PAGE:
African governments have been challenged to buy their food from within the continent to cut on costs and curb hunger. Prof Alexandros Sarris, the Global Development Network Project Senior Advisor, regretted that African countries had not fully utilised regional integration blocs as a source of imports. The continent, he told an international conference, had also not fully worked to benefit from regional integration. (Read the full article)
Policy makers in developing economies must rely on independent research-based studies to guide critical decisions on complex policy issues.
Making a policy is not easy. Making an informed policy is tough. And making a policy that has been informed by the appropriate inputs is perhaps the toughest task that decision makers in the government face. (Read the full article)
The controversy regarding India’s permission to allow foreign direct investment in multi-brand retail and growing “land grab” in Africa by multinational corporations are being closely watched globally by agriculture experts, researchers and donors.
At a workshop here on ‘Supporting Policy Research to Inform Agricultural Policy in Sub-Saharan Africa and South Asia’ — which a few journalists from both regions were invited to attend — experts pointed out the phenomenon of “outsiders” displacing farmers to do commercial agriculture for exports. (Read the full article)
The Experts’ Roundtable of the project, Supporting Policy Research to Inform Agricultural Policy in Sub-Saharan Africa and South Asia, will be held in partnership with the Agricultural and Development Economics Division, Food and Agriculture Organization of the United Nations (FAO), on 14th of December at FAO Headquarters, Rome, Italy.
Farming plays a key role in reducing poverty and supporting food security in South Asia. Yet, the pressure on land and climate change are putting stress on the agriculture system, requiring corrective measures.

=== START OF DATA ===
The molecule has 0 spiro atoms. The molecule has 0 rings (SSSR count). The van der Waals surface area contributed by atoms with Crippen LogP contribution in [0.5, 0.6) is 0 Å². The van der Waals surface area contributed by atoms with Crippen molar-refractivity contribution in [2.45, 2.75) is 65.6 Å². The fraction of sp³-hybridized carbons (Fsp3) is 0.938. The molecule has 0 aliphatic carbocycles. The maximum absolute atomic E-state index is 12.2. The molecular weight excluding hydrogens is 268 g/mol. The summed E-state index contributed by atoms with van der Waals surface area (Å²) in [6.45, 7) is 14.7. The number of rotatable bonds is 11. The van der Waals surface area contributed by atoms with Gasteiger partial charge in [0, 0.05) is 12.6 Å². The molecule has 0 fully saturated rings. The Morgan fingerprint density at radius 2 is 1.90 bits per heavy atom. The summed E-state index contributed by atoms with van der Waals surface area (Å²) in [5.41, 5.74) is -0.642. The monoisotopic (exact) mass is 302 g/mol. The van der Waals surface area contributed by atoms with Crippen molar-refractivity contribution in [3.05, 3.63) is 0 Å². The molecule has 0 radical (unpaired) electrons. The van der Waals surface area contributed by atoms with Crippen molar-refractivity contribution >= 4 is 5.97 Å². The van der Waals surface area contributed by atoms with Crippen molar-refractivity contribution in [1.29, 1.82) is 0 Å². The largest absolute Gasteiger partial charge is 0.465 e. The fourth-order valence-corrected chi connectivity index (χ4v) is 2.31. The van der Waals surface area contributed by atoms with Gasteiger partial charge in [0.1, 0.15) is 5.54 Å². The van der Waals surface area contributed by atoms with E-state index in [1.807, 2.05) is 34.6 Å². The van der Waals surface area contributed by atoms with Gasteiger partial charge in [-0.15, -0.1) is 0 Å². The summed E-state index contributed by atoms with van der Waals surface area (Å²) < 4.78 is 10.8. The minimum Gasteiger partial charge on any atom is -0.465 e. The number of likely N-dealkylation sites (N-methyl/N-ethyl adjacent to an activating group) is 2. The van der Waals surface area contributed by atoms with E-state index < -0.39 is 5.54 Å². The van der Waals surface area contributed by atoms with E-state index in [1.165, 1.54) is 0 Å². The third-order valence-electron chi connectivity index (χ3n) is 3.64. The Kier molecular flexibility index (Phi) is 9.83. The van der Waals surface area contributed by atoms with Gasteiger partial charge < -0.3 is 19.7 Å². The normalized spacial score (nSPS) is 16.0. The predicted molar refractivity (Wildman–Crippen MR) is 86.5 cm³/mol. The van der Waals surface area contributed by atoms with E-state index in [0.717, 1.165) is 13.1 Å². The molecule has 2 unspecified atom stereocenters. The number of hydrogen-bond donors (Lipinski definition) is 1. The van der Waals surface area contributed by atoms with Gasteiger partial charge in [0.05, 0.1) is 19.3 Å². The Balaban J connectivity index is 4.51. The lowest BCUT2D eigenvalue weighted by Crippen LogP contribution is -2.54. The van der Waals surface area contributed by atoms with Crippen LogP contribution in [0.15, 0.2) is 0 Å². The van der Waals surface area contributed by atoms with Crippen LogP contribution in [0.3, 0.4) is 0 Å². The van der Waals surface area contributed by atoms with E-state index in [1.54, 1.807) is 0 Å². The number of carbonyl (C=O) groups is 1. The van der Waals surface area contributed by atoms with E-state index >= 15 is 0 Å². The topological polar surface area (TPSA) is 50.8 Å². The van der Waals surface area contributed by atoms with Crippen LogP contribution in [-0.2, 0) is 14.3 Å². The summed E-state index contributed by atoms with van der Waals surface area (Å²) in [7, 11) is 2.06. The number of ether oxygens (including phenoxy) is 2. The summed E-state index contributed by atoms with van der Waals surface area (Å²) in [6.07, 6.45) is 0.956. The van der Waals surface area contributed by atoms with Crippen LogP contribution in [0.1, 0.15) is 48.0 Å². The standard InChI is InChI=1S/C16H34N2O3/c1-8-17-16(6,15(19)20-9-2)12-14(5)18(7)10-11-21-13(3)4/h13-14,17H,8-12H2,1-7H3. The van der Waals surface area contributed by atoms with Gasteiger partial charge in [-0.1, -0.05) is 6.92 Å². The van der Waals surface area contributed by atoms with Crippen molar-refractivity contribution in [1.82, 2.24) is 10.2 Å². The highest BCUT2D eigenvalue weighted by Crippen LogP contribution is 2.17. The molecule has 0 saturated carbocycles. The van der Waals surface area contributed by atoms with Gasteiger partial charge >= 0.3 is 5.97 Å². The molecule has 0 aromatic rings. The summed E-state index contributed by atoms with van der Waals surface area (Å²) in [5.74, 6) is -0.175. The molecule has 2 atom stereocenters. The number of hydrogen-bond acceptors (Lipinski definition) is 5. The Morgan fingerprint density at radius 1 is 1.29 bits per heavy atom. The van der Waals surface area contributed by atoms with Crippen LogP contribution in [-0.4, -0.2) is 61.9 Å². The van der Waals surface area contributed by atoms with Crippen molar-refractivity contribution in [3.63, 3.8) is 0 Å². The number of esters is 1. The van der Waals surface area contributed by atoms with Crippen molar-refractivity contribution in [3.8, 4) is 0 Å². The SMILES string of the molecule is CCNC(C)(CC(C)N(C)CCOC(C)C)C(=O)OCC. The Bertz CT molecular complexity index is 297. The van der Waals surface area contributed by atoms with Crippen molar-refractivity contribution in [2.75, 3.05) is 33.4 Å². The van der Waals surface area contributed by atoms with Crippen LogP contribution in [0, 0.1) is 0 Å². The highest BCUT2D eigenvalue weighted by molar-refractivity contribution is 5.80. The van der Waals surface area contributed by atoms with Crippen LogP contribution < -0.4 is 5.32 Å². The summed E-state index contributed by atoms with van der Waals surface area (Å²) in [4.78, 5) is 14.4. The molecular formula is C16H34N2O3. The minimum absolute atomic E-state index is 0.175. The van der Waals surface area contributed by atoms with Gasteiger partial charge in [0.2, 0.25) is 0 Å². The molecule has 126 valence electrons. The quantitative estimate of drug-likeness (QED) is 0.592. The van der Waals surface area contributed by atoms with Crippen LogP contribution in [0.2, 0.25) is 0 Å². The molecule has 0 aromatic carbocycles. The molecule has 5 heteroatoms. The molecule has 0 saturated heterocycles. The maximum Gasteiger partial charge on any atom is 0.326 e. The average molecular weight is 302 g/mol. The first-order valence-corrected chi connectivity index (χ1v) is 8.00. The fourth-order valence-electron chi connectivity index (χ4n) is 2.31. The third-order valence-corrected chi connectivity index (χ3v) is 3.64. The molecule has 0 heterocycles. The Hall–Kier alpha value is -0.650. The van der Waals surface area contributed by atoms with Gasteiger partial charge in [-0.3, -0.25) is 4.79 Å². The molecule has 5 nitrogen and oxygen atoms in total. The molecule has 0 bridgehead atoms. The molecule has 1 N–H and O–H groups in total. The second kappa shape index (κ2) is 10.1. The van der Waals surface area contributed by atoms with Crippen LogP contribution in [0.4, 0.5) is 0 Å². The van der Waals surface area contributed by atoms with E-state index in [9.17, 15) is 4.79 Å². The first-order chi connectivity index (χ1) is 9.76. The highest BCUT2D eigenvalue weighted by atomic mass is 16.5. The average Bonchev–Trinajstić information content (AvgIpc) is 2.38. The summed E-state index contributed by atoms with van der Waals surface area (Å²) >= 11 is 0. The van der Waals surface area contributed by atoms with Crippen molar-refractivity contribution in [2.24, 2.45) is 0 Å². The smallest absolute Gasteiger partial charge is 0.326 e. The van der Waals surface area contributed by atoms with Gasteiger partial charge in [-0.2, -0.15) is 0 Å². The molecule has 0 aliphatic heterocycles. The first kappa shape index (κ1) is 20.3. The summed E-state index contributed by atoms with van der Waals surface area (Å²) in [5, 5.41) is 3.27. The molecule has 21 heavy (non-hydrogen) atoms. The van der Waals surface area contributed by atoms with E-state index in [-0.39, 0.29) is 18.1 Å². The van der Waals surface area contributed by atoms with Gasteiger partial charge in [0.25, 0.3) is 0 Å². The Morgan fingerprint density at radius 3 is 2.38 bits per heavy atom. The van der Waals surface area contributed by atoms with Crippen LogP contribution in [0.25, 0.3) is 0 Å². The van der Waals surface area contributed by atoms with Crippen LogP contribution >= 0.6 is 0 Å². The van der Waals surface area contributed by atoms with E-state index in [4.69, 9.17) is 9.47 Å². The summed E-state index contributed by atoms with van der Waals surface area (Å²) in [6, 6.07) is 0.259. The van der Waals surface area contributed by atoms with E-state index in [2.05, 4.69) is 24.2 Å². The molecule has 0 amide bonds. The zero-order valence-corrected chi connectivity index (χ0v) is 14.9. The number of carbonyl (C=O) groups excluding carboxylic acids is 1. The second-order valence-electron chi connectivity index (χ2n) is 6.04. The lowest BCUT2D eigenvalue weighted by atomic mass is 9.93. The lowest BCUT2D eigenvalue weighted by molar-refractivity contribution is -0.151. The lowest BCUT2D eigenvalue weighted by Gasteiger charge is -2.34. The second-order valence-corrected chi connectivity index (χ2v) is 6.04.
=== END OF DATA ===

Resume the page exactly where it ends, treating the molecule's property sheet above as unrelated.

This was key message in the major research papers on South Asia presented at a conference held in Colombo late last month. (Read the full article)
COLOMBO: Three decades of subsidizing the farmers of South Asia through the policies of public procurement and public food distribution has only marginally improved their lives say latest findings from research under the aegis of the Global Development Network, a research capacity building programme. (Read the full article)
Researchers of the Global Development Network (GND) believe that Sri Lanka’s female farmers need more support in order to be productive and indeed respected at the same level as their male counterparts. (Read the full article)
South Asian countries should focus on empowering women to be confident farmers, says an agricultural policy document released in Colombo. ”Empowered women farmers as can increase their income, develop a stable rural livelihood and contribute to ensuring food security,” said the Global Development Network (GDN) policy brief. (Read the full article)
Empowering women to be confident farmers should be a priority of South Asian countries, according to a GDN Policy Brief on addressing challenges to food security and rural livelihoods in South Asia, launched this week in Colombo. Empowered women farmers can increase their income and develop a stable rural livelihood, the policy brief recommended. The brief highlighted an example from Kerala, a state in south India, where 250,000 women farm 10 million acres of land. (Read the full article)